The accumulation of disks around our galaxy’s black hole was finally discovered

Science

Some supermassive black holes express their presence with circulating heat discs from circulating gas. But the giant in the center of the Milky Way was shy and quiet. Now astronomers have finally seen the light bleshtyashtiya accretion plate from a black hole from falling material, which has long been suspected but never seen before.

“I was very surprised that we really saw it,” said astrophysicist Elena Marchza of the Advanced Institute in Princeton, New Jersey. Nature June 6.

The supermassive black hole of the Milky Way, called Sagittarius A *, is a giant with 4 million solar masses. But while some black holes swallow gas and dust around them, Sgr. A * elegant. Nutritious “black holes” like that “don’t have enough food” so that their gases shine brightly, said Mercikova.

Reduced plate brightness explains why researchers using the Event Horizon Telescope managed to capture images of central black holes in distant galaxies managed by M87, but not yet Sgr A * (SN: 4/27/19, p. 6)
Previously, scientists saw hot gas clouds (about 10 million degrees Kelvin) emitting high-energy X-rays around Sgr A * when stars and gas clouds orbit black holes. However, this source of gas does not appear to be regulated on a disk that is orbiting clean. Merchikova and colleagues focus on searching around 10,000 Kelvin cooling gases, located within a radius of around 280 billion kilometers around Sgr A *. Just looking at the hot gas is like trying to study Earth’s climate by focusing on summer in the wilderness. “Gas from both species must fall into a black hole,” Mercikova said. “You need a complete picture.

ALMA measures cooler gas by observing light particles at certain wavelengths. These photons are emitted when electrons and protons in the gas combine to form hydrogen atoms. When Marchikova and her colleagues looked at the distribution of photons around a black hole, he saw an oval disc gap in the middle where the black hole was located.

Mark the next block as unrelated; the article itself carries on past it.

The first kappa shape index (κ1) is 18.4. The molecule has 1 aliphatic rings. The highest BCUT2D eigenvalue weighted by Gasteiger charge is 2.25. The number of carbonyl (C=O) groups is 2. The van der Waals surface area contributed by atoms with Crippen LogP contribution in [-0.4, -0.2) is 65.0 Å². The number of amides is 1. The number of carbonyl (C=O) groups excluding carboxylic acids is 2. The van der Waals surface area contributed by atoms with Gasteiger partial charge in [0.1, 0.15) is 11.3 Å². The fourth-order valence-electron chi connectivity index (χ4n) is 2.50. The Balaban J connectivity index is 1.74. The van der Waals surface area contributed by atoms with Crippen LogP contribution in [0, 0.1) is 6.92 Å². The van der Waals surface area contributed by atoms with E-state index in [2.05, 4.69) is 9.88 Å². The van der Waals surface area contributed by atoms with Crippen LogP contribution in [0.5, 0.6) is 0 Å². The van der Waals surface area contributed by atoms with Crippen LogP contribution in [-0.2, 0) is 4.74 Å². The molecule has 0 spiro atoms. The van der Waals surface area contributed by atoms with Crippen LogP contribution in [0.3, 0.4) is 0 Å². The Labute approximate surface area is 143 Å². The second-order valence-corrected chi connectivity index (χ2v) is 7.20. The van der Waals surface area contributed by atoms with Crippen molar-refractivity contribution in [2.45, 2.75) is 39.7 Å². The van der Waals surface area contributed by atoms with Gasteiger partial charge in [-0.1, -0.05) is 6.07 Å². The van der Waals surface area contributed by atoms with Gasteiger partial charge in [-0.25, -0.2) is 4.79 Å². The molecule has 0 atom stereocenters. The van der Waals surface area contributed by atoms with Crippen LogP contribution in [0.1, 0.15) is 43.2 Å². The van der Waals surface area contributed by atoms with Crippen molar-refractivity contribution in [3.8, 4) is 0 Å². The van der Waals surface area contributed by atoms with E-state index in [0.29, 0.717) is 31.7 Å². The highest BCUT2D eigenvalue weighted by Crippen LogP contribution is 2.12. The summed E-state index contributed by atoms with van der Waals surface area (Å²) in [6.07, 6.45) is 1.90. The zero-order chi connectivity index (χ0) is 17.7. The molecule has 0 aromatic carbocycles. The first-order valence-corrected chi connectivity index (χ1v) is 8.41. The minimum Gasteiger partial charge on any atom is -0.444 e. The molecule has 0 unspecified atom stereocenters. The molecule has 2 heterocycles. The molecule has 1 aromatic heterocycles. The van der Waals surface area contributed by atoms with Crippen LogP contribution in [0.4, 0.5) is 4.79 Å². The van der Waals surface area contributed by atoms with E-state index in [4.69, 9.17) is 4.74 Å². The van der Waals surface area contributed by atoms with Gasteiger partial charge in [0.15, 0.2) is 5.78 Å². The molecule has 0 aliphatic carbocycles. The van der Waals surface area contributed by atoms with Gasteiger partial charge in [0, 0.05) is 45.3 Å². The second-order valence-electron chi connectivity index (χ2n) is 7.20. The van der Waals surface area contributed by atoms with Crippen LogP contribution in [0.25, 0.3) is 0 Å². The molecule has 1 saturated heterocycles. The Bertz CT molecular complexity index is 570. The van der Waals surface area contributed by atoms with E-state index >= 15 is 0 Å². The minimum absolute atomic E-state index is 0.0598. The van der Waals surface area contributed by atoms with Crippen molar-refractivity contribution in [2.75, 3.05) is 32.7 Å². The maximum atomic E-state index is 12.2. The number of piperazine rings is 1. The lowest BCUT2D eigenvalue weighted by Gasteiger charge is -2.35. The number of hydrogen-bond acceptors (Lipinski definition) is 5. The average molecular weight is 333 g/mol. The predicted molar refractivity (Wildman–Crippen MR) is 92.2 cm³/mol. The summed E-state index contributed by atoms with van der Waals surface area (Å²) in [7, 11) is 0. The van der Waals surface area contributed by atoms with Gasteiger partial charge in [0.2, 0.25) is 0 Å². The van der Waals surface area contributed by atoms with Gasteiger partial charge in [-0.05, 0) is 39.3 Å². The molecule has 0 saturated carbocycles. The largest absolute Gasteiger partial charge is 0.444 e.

On one side of the disk, wavelengths of light are stretched or red. On the other hand, the light is broken or bluish. This finding means that one side of the disc moves to the ground and the other to the ground – a clear sign that the disc is spinning.

“I never thought I could see organized rotation,” said Mercikova.

The team also estimated disk mass – between 0.00001 and 0.0001 times the mass of the sun, depending on how thick the disk is. And the researchers calculated how much matter falls into the black hole, what they say is around 2.7-10-10 solar masses per year, or about half the mass of the dwarf planet Ceres.

“I think this is very exciting,” said UCLA astrosurist Anna Uuro, who was not involved in the new work. His team used the Keck telescope in Hawaii to look for dishes with infrared wavelengths, but found nothing.

If disc activity is seen by ALMA, but not by Keck, this “makes us believe that there are some more specific procedures that are not fully understood,” Ciurlo said. Further observations with ALMA and the Event Horizon telescope can help solve the puzzle.

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